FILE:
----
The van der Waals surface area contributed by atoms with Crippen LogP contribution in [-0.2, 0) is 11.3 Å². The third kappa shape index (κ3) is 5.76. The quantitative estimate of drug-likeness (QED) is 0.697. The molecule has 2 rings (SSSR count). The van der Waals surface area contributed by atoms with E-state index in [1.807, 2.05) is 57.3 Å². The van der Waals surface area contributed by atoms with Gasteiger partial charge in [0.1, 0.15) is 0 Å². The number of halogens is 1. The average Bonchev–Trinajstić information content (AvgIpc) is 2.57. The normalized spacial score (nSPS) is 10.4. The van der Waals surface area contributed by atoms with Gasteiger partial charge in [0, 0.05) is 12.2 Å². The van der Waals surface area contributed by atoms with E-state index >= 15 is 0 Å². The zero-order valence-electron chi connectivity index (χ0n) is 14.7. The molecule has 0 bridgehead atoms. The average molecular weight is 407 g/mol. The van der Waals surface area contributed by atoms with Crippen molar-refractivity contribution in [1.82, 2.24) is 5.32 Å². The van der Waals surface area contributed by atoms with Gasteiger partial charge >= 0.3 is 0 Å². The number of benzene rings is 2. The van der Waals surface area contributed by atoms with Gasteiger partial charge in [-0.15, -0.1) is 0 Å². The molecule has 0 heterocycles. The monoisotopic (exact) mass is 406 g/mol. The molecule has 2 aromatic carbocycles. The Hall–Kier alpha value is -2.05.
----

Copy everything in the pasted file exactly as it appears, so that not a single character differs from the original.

The van der Waals surface area contributed by atoms with Crippen LogP contribution in [-0.2, 0) is 11.3 Å². The third kappa shape index (κ3) is 5.76. The quantitative estimate of drug-likeness (QED) is 0.697. The molecule has 2 rings (SSSR count). The van der Waals surface area contributed by atoms with E-state index in [1.807, 2.05) is 57.3 Å². The van der Waals surface area contributed by atoms with Gasteiger partial charge in [0.1, 0.15) is 0 Å². The number of halogens is 1. The average Bonchev–Trinajstić information content (AvgIpc) is 2.57. The normalized spacial score (nSPS) is 10.4. The van der Waals surface area contributed by atoms with Gasteiger partial charge in [0, 0.05) is 12.2 Å². The van der Waals surface area contributed by atoms with E-state index >= 15 is 0 Å². The zero-order valence-electron chi connectivity index (χ0n) is 14.7. The molecule has 0 bridgehead atoms. The average molecular weight is 407 g/mol. The van der Waals surface area contributed by atoms with Crippen molar-refractivity contribution in [1.82, 2.24) is 5.32 Å². The van der Waals surface area contributed by atoms with Gasteiger partial charge >= 0.3 is 0 Å². The number of benzene rings is 2. The van der Waals surface area contributed by atoms with Gasteiger partial charge in [-0.15, -0.1) is 0 Å². The molecule has 0 heterocycles. The monoisotopic (exact) mass is 406 g/mol. The molecule has 2 aromatic carbocycles. The Hall–Kier alpha value is -2.05.